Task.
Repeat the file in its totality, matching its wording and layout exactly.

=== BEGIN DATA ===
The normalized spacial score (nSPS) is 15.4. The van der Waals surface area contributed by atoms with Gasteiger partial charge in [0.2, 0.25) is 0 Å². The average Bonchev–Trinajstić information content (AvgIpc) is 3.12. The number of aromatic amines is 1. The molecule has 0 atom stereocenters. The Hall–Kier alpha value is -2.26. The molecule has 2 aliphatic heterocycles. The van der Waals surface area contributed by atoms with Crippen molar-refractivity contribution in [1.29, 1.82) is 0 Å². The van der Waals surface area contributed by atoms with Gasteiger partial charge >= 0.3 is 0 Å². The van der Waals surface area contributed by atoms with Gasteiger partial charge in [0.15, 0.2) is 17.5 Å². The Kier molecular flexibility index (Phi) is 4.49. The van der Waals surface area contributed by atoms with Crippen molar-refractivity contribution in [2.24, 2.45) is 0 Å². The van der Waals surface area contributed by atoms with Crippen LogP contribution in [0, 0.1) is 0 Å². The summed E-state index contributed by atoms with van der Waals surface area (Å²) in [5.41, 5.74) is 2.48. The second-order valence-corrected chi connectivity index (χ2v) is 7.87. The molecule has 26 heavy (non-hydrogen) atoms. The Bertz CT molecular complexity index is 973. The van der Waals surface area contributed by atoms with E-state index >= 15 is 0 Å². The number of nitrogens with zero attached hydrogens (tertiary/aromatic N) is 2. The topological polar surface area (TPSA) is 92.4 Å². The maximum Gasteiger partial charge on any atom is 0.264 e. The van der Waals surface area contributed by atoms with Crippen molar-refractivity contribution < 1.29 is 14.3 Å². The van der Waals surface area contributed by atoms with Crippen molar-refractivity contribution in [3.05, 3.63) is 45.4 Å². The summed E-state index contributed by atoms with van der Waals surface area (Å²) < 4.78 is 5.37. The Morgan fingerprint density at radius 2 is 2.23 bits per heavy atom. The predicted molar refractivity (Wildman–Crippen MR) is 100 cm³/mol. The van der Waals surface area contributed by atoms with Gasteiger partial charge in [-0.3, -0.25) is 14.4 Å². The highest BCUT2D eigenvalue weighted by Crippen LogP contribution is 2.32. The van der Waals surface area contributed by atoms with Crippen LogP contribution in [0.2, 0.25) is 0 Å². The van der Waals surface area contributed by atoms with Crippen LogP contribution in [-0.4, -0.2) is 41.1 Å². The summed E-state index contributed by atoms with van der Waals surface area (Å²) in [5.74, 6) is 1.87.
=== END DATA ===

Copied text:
The normalized spacial score (nSPS) is 15.4. The van der Waals surface area contributed by atoms with Gasteiger partial charge in [0.2, 0.25) is 0 Å². The average Bonchev–Trinajstić information content (AvgIpc) is 3.12. The number of aromatic amines is 1. The molecule has 0 atom stereocenters. The Hall–Kier alpha value is -2.26. The molecule has 2 aliphatic heterocycles. The van der Waals surface area contributed by atoms with Crippen molar-refractivity contribution in [1.29, 1.82) is 0 Å². The van der Waals surface area contributed by atoms with Gasteiger partial charge >= 0.3 is 0 Å². The van der Waals surface area contributed by atoms with Gasteiger partial charge in [0.15, 0.2) is 17.5 Å². The Kier molecular flexibility index (Phi) is 4.49. The van der Waals surface area contributed by atoms with Crippen molar-refractivity contribution in [2.24, 2.45) is 0 Å². The van der Waals surface area contributed by atoms with Crippen LogP contribution in [0, 0.1) is 0 Å². The summed E-state index contributed by atoms with van der Waals surface area (Å²) in [5.41, 5.74) is 2.48. The second-order valence-corrected chi connectivity index (χ2v) is 7.87. The molecule has 26 heavy (non-hydrogen) atoms. The Bertz CT molecular complexity index is 973. The van der Waals surface area contributed by atoms with E-state index >= 15 is 0 Å². The number of nitrogens with zero attached hydrogens (tertiary/aromatic N) is 2. The topological polar surface area (TPSA) is 92.4 Å². The maximum Gasteiger partial charge on any atom is 0.264 e. The van der Waals surface area contributed by atoms with Crippen molar-refractivity contribution < 1.29 is 14.3 Å². The van der Waals surface area contributed by atoms with Crippen molar-refractivity contribution in [3.05, 3.63) is 45.4 Å². The summed E-state index contributed by atoms with van der Waals surface area (Å²) < 4.78 is 5.37. The Morgan fingerprint density at radius 2 is 2.23 bits per heavy atom. The predicted molar refractivity (Wildman–Crippen MR) is 100 cm³/mol. The van der Waals surface area contributed by atoms with Gasteiger partial charge in [-0.3, -0.25) is 14.4 Å². The highest BCUT2D eigenvalue weighted by Crippen LogP contribution is 2.32. The van der Waals surface area contributed by atoms with Crippen LogP contribution in [0.2, 0.25) is 0 Å². The van der Waals surface area contributed by atoms with Crippen LogP contribution in [-0.4, -0.2) is 41.1 Å². The summed E-state index contributed by atoms with van der Waals surface area (Å²) in [5.74, 6) is 1.87.